"Just in case," John says, before Rodney can open his eyes, and Rodney feels John's lips on his, the warmth of his mouth almost making up for the dispassionate coolness of the marble being pressed into his palm. John pokes the tip of his tongue between Rodney's lips and Rodney feels his eyes roll back, bringing his tongue up to greet John's.

"Don't let anyone take that away from you," John says, closing Rodney's fingers over the marble. Rodney nods, his eyes still closed. He feels the loss of John in the space around him, in heat and air and the dullness of the marble, and when he finally opens his eyes, John's halfway across the gym, heading for the doors. "Faster, Rodney," John throws over his shoulder.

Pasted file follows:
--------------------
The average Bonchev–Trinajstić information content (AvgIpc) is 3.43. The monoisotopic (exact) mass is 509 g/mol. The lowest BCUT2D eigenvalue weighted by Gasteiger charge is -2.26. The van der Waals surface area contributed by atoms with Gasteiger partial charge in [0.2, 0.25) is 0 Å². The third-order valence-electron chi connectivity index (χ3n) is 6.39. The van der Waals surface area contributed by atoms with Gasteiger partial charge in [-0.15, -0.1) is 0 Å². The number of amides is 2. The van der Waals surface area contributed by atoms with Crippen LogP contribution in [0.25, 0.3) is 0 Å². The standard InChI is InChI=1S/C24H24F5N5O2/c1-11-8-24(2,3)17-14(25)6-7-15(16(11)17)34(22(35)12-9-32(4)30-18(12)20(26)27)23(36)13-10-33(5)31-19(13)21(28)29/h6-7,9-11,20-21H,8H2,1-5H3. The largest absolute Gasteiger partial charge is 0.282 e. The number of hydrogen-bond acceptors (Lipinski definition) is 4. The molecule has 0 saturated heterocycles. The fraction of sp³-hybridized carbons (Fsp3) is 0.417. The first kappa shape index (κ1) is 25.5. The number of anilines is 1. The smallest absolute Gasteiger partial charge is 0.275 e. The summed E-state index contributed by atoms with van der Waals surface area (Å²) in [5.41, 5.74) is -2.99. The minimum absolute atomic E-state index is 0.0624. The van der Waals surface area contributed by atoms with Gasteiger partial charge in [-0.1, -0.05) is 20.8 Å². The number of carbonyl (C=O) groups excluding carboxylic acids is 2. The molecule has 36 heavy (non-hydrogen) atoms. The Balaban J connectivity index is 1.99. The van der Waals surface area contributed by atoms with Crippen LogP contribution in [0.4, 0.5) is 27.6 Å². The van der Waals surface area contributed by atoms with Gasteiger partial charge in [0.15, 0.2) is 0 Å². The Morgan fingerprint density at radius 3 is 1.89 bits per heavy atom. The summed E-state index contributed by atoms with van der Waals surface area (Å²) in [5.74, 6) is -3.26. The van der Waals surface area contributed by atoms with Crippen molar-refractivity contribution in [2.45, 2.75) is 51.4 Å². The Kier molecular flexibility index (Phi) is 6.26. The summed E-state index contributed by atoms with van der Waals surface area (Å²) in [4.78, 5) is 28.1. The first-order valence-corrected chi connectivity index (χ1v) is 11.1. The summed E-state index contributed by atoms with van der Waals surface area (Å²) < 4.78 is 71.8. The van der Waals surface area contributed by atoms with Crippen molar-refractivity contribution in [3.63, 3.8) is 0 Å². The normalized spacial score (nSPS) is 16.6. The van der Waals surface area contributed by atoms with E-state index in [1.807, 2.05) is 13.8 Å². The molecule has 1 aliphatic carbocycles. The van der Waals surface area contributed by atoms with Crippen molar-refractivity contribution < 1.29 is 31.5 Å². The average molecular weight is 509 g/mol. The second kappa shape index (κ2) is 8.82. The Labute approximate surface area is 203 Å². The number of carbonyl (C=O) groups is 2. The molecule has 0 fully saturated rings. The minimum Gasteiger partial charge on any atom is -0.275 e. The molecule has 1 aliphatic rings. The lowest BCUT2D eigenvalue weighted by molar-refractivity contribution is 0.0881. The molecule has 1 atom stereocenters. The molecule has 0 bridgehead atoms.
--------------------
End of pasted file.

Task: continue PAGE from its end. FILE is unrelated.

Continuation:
When John's not around, the only way to keep time from crawling is to learn more. By Rodney's third year, he's got an assistantship with Dr. Huang in the physics lab and he gets time working on the experiments. He's writing grants before he even gets his bachelor's degrees, and by the time he's ready to start a double PhD program, he's got his pick of places to go – and Jeannie's ready to start her undergraduate work. They talk often enough that he knows she's ready to get out of the house, and that their father is no longer living with their mother. It's probably for the best, Rodney thinks, though he hasn't thought of that place as home since his freshman dorm room. Once he has Jeannie with him, he can forget about his parents altogether.